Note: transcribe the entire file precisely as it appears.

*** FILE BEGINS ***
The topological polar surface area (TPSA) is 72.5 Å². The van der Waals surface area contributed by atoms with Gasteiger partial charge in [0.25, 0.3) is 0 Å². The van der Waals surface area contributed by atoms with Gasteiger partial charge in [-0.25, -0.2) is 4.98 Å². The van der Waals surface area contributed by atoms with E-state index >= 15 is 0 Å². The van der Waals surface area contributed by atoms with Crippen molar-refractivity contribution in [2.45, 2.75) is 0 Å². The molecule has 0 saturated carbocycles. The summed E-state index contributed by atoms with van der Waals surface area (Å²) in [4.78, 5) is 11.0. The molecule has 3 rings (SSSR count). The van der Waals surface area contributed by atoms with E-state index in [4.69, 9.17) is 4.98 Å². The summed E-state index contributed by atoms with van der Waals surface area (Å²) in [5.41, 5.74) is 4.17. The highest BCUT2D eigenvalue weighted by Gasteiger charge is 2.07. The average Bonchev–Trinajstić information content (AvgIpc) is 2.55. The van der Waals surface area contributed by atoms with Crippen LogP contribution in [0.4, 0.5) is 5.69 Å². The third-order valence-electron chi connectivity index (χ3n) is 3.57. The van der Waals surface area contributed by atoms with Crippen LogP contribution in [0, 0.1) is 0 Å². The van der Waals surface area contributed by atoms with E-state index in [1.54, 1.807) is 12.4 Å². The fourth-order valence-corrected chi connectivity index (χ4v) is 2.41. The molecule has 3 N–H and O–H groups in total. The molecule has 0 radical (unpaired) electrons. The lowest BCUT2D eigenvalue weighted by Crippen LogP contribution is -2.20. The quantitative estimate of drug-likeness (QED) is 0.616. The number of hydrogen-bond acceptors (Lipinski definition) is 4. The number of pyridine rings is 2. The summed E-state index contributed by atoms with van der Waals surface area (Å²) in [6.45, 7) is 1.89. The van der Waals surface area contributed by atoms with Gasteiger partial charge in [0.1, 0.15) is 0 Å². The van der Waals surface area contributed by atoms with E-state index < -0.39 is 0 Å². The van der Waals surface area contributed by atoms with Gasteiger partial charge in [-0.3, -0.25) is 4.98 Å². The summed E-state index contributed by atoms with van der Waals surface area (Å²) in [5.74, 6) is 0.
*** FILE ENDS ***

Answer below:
The topological polar surface area (TPSA) is 72.5 Å². The van der Waals surface area contributed by atoms with Gasteiger partial charge in [0.25, 0.3) is 0 Å². The van der Waals surface area contributed by atoms with Gasteiger partial charge in [-0.25, -0.2) is 4.98 Å². The van der Waals surface area contributed by atoms with E-state index >= 15 is 0 Å². The van der Waals surface area contributed by atoms with Crippen molar-refractivity contribution in [2.45, 2.75) is 0 Å². The molecule has 0 saturated carbocycles. The summed E-state index contributed by atoms with van der Waals surface area (Å²) in [4.78, 5) is 11.0. The molecule has 3 rings (SSSR count). The van der Waals surface area contributed by atoms with E-state index in [4.69, 9.17) is 4.98 Å². The summed E-state index contributed by atoms with van der Waals surface area (Å²) in [5.41, 5.74) is 4.17. The highest BCUT2D eigenvalue weighted by Gasteiger charge is 2.07. The average Bonchev–Trinajstić information content (AvgIpc) is 2.55. The van der Waals surface area contributed by atoms with Crippen LogP contribution in [0.4, 0.5) is 5.69 Å². The third-order valence-electron chi connectivity index (χ3n) is 3.57. The van der Waals surface area contributed by atoms with Crippen LogP contribution in [0, 0.1) is 0 Å². The van der Waals surface area contributed by atoms with E-state index in [1.54, 1.807) is 12.4 Å². The fourth-order valence-corrected chi connectivity index (χ4v) is 2.41. The molecule has 3 N–H and O–H groups in total. The molecule has 0 radical (unpaired) electrons. The lowest BCUT2D eigenvalue weighted by Crippen LogP contribution is -2.20. The quantitative estimate of drug-likeness (QED) is 0.616. The number of hydrogen-bond acceptors (Lipinski definition) is 4. The number of pyridine rings is 2. The summed E-state index contributed by atoms with van der Waals surface area (Å²) in [6.45, 7) is 1.89. The van der Waals surface area contributed by atoms with Gasteiger partial charge in [0.1, 0.15) is 0 Å². The van der Waals surface area contributed by atoms with E-state index < -0.39 is 0 Å². The van der Waals surface area contributed by atoms with Gasteiger partial charge in [-0.3, -0.25) is 4.98 Å². The summed E-state index contributed by atoms with van der Waals surface area (Å²) in [5.74, 6) is 0.